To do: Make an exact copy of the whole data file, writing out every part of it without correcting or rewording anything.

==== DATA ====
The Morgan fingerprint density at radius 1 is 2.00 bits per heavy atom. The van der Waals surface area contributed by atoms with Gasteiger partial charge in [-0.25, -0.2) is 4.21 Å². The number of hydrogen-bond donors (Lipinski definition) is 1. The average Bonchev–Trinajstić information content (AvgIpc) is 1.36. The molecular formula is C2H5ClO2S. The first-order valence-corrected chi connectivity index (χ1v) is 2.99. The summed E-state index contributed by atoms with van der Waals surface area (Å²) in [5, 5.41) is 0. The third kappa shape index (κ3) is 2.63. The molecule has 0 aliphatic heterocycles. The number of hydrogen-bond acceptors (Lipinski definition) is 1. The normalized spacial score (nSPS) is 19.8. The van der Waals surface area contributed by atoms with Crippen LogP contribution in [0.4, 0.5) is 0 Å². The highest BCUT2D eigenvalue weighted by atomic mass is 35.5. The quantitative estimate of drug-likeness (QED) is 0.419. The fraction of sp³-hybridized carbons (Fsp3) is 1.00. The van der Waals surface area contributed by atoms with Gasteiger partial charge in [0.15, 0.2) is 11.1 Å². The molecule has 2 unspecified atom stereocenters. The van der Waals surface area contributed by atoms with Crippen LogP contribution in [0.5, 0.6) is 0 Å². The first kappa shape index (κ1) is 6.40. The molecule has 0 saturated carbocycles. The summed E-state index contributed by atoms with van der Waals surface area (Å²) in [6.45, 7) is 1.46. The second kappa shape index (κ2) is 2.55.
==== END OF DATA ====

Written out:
The Morgan fingerprint density at radius 1 is 2.00 bits per heavy atom. The van der Waals surface area contributed by atoms with Gasteiger partial charge in [-0.25, -0.2) is 4.21 Å². The number of hydrogen-bond donors (Lipinski definition) is 1. The average Bonchev–Trinajstić information content (AvgIpc) is 1.36. The molecular formula is C2H5ClO2S. The first-order valence-corrected chi connectivity index (χ1v) is 2.99. The summed E-state index contributed by atoms with van der Waals surface area (Å²) in [5, 5.41) is 0. The third kappa shape index (κ3) is 2.63. The molecule has 0 aliphatic heterocycles. The number of hydrogen-bond acceptors (Lipinski definition) is 1. The normalized spacial score (nSPS) is 19.8. The van der Waals surface area contributed by atoms with Crippen LogP contribution in [0.4, 0.5) is 0 Å². The highest BCUT2D eigenvalue weighted by atomic mass is 35.5. The quantitative estimate of drug-likeness (QED) is 0.419. The fraction of sp³-hybridized carbons (Fsp3) is 1.00. The van der Waals surface area contributed by atoms with Gasteiger partial charge in [0.15, 0.2) is 11.1 Å². The molecule has 2 unspecified atom stereocenters. The van der Waals surface area contributed by atoms with Crippen LogP contribution in [0.5, 0.6) is 0 Å². The first kappa shape index (κ1) is 6.40. The molecule has 0 saturated carbocycles. The summed E-state index contributed by atoms with van der Waals surface area (Å²) in [6.45, 7) is 1.46. The second kappa shape index (κ2) is 2.55.